Volume 93, Issue 44

Wednesday, November 17, 1999


NEWS

Oil spill threatened Thames

De-ratification may surprise USC clubs

TAs and admin reach agreement

Quality of college education falls

Drugs and alcohol use on the rise

UN payment conditional

Briefs

Caught on campus

UN payment conditional



By Tola Afolabi
Gazette Staff

The United States has agreed to pay the nearly $1 billion in dues it owes to the United Nations, but the payback includes one catch which has ruffled the feathers of several Western professors.

The agreement, reached after the UN threatened to remove the U.S.'s vote on the international body, hinges on the UN's consent to prohibit funds from supporting pro-choice efforts in other countries.

Roderic Beaujot, professor of sociology at Western, said the regulation of a country's abortion laws should be up to that country. "Countries need to decide for themselves what forms of contraceptive are against the law," he said.

Beaujot added the U.S. is infringing on a country's sovereignty by preventing the UN from funding family planning groups. "I'm against the high-handed politics the U.S. has used in this area," he said.

Douglas Baer, associate professor of sociology at Western, said the terms and details of the agreement are ridiculous. "It's absolutely silly," he said. He added that the U.S. is simply playing bully. "It's one thing to use political influence, but this is nothing of the sort."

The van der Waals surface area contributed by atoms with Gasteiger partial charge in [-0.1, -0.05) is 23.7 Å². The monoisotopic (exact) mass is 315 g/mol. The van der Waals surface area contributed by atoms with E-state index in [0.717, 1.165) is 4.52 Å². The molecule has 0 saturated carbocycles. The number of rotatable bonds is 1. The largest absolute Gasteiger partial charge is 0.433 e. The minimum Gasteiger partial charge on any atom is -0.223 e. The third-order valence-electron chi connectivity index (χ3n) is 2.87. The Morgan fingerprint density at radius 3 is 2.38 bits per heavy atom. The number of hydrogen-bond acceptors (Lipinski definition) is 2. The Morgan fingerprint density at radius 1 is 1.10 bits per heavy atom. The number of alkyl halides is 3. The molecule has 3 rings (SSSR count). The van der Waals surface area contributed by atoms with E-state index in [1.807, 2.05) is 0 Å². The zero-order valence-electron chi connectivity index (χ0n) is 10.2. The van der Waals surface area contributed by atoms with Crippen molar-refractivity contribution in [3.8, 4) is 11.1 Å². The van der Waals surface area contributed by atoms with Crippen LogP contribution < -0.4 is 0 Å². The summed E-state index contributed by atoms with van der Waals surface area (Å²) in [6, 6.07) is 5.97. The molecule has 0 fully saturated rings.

Baer said the distribution of power between the U.S. Senate and Congress causes conflict in government, as the institutions can often reach a stalemate. "The American political system is not of one voice," he said.

According to Elizabeth Ridell-Dixon, professor of political science at Western, other UN countries may believe the U.S. has too great an influence in the organization. "It's definitely the dominant voice." she said, adding the U.S. pays more dues than most of the other countries, resulting in a greater influence.

Ridell-Dixon said she also thought the deal could be a source of friction between the U.S. and other countries in the UN. "All countries are virtually fed up with the U.S.'s unilateralism," she said.

Beaujot said he agreed the decision has significant implications on other countries, but noted it could bring positive change. "Maybe the UN needs to be restructured," he said, adding the controversy may push the organization to diffuse voting power away from the States.


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Copyright The Gazette 1999